Making a huge difference in a small town

September 24, 2018

Editor's Note

This is the first installment of a series on the volunteers at the Hinckley Fire Museum. Watch next week's issue for the next profile.


What does it take to be a volunteer at the Hinckley Fire Museum? All you need is some free time, a love of the town of Hinckley and its history and a willingness to share that love with visitors to the museum. The museum is always looking for more volunteers to be "Depot Agents." Depot Agents show people around the museum, answer questions and tell stories.


Diane Ausmus has been volunteering as a Fire Museum Depot Agent for four years now. She grew up just outside of Sandstone and is married to former City Administrator Jim Ausmus, who also volunteers at the museum. Diane worked as an office manager for the Sandstone Dental Office for many years. She is now retired and keeps busy by volunteering at the museum but also is active in her church and other various community activities.


Diane began volunteering with the encouragement of Colleen Volden, a long time museum board member and volunteer. Now, she spends at least one day a week near the front door of the museum where she meets and greets people from all over the world who come to the museum to learn about the Hinckley Fire.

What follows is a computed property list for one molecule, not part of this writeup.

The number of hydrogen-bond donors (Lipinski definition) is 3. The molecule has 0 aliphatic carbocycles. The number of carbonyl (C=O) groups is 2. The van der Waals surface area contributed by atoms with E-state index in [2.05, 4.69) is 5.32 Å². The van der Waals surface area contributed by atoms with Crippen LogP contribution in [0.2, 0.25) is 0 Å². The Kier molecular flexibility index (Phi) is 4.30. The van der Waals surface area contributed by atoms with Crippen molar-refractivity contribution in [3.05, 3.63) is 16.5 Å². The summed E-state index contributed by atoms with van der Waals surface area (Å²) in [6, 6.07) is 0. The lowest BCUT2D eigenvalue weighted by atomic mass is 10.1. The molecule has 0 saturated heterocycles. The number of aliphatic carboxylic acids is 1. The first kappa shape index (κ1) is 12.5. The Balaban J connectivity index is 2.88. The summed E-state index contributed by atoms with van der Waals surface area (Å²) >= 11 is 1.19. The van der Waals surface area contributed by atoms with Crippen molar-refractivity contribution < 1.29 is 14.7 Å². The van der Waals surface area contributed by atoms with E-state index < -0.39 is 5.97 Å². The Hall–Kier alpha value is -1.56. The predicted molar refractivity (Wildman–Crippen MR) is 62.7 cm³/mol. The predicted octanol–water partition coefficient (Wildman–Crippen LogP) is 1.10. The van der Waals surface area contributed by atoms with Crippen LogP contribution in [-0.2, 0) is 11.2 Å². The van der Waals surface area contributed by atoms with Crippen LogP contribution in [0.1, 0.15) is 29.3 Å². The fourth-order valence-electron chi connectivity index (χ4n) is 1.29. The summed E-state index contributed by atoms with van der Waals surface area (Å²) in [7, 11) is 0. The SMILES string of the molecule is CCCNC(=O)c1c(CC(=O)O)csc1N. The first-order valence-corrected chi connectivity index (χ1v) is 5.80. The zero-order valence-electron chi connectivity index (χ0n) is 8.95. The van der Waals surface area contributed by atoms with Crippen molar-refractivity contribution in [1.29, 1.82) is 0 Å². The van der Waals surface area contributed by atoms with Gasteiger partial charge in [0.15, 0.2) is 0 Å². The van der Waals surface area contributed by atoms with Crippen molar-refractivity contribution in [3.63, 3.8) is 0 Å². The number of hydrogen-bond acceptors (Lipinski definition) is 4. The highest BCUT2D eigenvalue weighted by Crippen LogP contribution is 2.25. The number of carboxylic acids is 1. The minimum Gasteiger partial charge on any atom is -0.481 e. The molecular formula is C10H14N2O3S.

Diane encourages others to come and explore the volunteer opportunities the museum has to offer. "Everyone who lives in a small town has a responsibility to help out. A few hours a week at the Fire Museum is a great way to fulfill that obligation."


One of Diane's favorite pieces of trivia surrounding the Hinckley Fire involves the Train Bridge in Sandstone. On September 1, 1894 the bridge was on fire as two trains, linked together and carrying over 600 survivors, crossed over. Just after the train crossed, the bridge collapsed. James J. Hill, owner of the railroad at the time, ordered the bridge to be rebuilt as soon as possible. Three hundred men worked 24 hours a day to rebuild it. Fifteen days after the fire destroyed the area, the first train crossed the new bridge. The bridge is the highest over the Kettle river, over 800 feet above the water.


Diane told us visitors are surprised at how well put together the museum is. "That's because of the people who have come before us," she said. "They put a lot of work into it to make it what it is today."


If looking for a way to fill some free time, consider volunteering at the Hinckley Fire Museum. "It takes a village to keep something as amazing as this open in a small town," said one visitor. A gentleman visiting from Missouri exclaimed, "This is something Hinckley should be proud of; a lot of work has gone into this building. Kudos on a job well done."


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